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On the eve of Apple’s September 2017 special event, Adam Engst discusses significant changes in macOS 10.13 High Sierra that consultants, IT admins, and those who care about the behind-the-scenes details need to know. Jefferey Battersby joins us this week to review the Yoink drag-and-drop utility for the Mac, and Josh Centers returns to the Touch Bar to reveal some interesting uses for it. And we’re pleased, in the wake of CrashPlan’s withdrawal from consumer backup, to welcome Backblaze as our latest long-term sponsor. Finally, Julio Ojeda-Zapata takes a look at HomeKit devices that you can use to secure your home. The only notable software release this week was Retrospect 14.5.

Josh Centers 7 comments

Backblaze Now Sponsoring TidBITS

I’m thrilled to welcome Backblaze as our latest long-term sponsor. Backblaze has been my online backup service of choice for the past few years, and I’m more than happy to recommend the company, especially if you need an alternative to CrashPlan (see “CrashPlan Discontinues Consumer Backups,” 22 August 2017).

I spent a year with CrashPlan, but I was never happy with the service. I found its Java-based client slow and unresponsive, backup speeds unimpressive, and worst of all, it appeared to hurt my entire system’s performance. After trying Backblaze for a week, I was a convert, and I’ve been a paying customer ever since.

I’m not the only one. I first heard of Backblaze from Marco Arment, who found it faster and more reliable than CrashPlan. Likewise, Glenn Fleishman often found himself turning to Backblaze, despite having already paid for CrashPlan, because Backblaze was that much better. And Joe Kissell, long a champion of CrashPlan, now unequivocally recommends Backblaze.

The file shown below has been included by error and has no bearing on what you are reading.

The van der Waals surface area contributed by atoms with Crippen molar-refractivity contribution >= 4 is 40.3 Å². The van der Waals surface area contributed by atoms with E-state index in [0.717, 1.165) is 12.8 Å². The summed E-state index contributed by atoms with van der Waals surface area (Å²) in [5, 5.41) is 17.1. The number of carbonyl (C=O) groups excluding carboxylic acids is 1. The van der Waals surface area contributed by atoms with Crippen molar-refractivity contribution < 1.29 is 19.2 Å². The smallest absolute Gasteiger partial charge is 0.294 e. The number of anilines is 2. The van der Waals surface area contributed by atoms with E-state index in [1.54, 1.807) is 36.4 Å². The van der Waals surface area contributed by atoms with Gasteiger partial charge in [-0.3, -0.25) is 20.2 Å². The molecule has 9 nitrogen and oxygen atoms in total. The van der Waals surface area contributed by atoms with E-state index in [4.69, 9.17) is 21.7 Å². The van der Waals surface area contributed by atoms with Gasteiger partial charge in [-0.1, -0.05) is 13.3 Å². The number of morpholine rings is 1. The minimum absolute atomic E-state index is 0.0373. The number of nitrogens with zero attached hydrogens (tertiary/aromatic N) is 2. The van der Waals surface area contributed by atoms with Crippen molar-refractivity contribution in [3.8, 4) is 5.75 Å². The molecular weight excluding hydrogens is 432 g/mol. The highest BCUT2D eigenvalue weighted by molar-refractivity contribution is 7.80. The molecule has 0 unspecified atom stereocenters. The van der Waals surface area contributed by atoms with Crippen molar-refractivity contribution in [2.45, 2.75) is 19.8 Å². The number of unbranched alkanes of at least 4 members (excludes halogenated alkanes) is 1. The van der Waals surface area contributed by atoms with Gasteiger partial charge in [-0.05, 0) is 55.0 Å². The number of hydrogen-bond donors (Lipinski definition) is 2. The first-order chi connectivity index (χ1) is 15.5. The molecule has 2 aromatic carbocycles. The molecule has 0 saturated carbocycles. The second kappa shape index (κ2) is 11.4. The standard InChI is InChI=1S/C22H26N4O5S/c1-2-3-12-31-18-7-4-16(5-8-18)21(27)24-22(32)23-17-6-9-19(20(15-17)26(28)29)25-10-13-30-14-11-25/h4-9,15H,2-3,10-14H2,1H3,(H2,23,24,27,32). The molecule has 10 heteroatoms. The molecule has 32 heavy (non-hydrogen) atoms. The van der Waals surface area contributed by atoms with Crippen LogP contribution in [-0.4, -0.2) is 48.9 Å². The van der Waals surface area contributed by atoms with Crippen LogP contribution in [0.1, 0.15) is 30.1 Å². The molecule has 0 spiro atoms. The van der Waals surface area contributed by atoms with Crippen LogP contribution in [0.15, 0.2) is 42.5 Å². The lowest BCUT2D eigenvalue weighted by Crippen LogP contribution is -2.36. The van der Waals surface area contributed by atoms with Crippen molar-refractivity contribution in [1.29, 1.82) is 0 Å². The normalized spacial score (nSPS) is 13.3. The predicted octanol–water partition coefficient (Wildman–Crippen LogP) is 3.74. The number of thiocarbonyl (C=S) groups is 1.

But maybe you didn’t use CrashPlan at all? Maybe you don’t use any online backup! Or just as bad, you only use online backup! You need to fix that! We recommend Mac users maintain three types of backups:

  • A constantly updated Time Machine backup. It’s built into macOS and is useful for retaining previous versions of every file you modify.

  • A nightly bootable duplicate of your primary drive, which you can make with Carbon Copy Cloner or Super Duper, among others. A bootable duplicate is essential if your system drive dies because you can use it to get right back to work.

  • A regularly updated offsite backup, which you can maintain manually or hand off to a cloud backup service like Backblaze. With an offsite backup, if a hurricane flattens or floods your house or if thieves steal your backup drive along with your Mac, you can still recover your data.

If you store unique data on external drives, don’t forget to back those up as well! Fortunately, Backblaze can back up external drives too. (That said, Backblaze cannot back up network drives, remotely mounted computers, or shared volumes.)

Why do I prefer Backblaze over the alternatives?

  • It provides speedy Mac client software with an elegant interface.

  • It gives you the option to maintain your private key so only you can see your data.

  • Restore by Mail! That’s right, Backblaze will send you your data on a backup drive via FedEx, which will be much faster than restoring everything via the Internet. You get your $99 (128 GB) or $189 (up to 4 TB) deposit back if you return the drive within 30 days.

Backblaze is everything online backup should be: simple, secure, and affordable. Try a 15-day free trial today and see if you agree. If you stick with Backblaze, it’s only $50 per year per computer for unlimited backup, including your external drives.

Jeffery Battersby 19 comments

Yoink Takes Mac Drag and Drop to the Next Level

Eternal Storms Software’s Yoink is a powerful enhancement to the standard drag-and-drop experience on the Mac that you don’t realize you need until you’ve spent an hour or two using it. Then you wish you had been using it for a lot longer than that.

In short, Yoink acts as a temporary holding spot for items you drag and drop from the Finder or any other app, letting you store them for use later in other applications.

Think of Yoink like a virtual shelf for your Mac. Drag files or other items to it and they sit there, right at hand, until you’re ready to drag them off the shelf and into another app or folder.